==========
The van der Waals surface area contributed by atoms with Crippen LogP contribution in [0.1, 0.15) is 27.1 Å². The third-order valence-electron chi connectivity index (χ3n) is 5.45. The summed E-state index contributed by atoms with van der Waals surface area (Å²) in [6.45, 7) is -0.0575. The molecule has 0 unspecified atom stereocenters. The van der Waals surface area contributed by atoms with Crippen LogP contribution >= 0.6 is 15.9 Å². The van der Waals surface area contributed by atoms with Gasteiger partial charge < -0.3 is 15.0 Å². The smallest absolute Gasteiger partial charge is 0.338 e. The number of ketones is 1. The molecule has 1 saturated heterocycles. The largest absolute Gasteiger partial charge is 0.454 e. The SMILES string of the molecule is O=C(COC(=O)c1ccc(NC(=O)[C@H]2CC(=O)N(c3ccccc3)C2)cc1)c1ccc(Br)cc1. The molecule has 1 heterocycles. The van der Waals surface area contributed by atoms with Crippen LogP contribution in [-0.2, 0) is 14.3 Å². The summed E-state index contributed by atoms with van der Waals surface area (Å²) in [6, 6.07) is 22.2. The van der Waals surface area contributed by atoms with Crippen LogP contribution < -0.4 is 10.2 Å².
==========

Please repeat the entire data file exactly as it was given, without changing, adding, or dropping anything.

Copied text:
The van der Waals surface area contributed by atoms with Crippen LogP contribution in [0.1, 0.15) is 27.1 Å². The third-order valence-electron chi connectivity index (χ3n) is 5.45. The summed E-state index contributed by atoms with van der Waals surface area (Å²) in [6.45, 7) is -0.0575. The molecule has 0 unspecified atom stereocenters. The van der Waals surface area contributed by atoms with Crippen LogP contribution >= 0.6 is 15.9 Å². The van der Waals surface area contributed by atoms with Gasteiger partial charge < -0.3 is 15.0 Å². The smallest absolute Gasteiger partial charge is 0.338 e. The number of ketones is 1. The molecule has 1 saturated heterocycles. The largest absolute Gasteiger partial charge is 0.454 e. The SMILES string of the molecule is O=C(COC(=O)c1ccc(NC(=O)[C@H]2CC(=O)N(c3ccccc3)C2)cc1)c1ccc(Br)cc1. The molecule has 1 heterocycles. The van der Waals surface area contributed by atoms with Crippen LogP contribution in [-0.2, 0) is 14.3 Å². The summed E-state index contributed by atoms with van der Waals surface area (Å²) in [6, 6.07) is 22.2. The van der Waals surface area contributed by atoms with Crippen LogP contribution < -0.4 is 10.2 Å².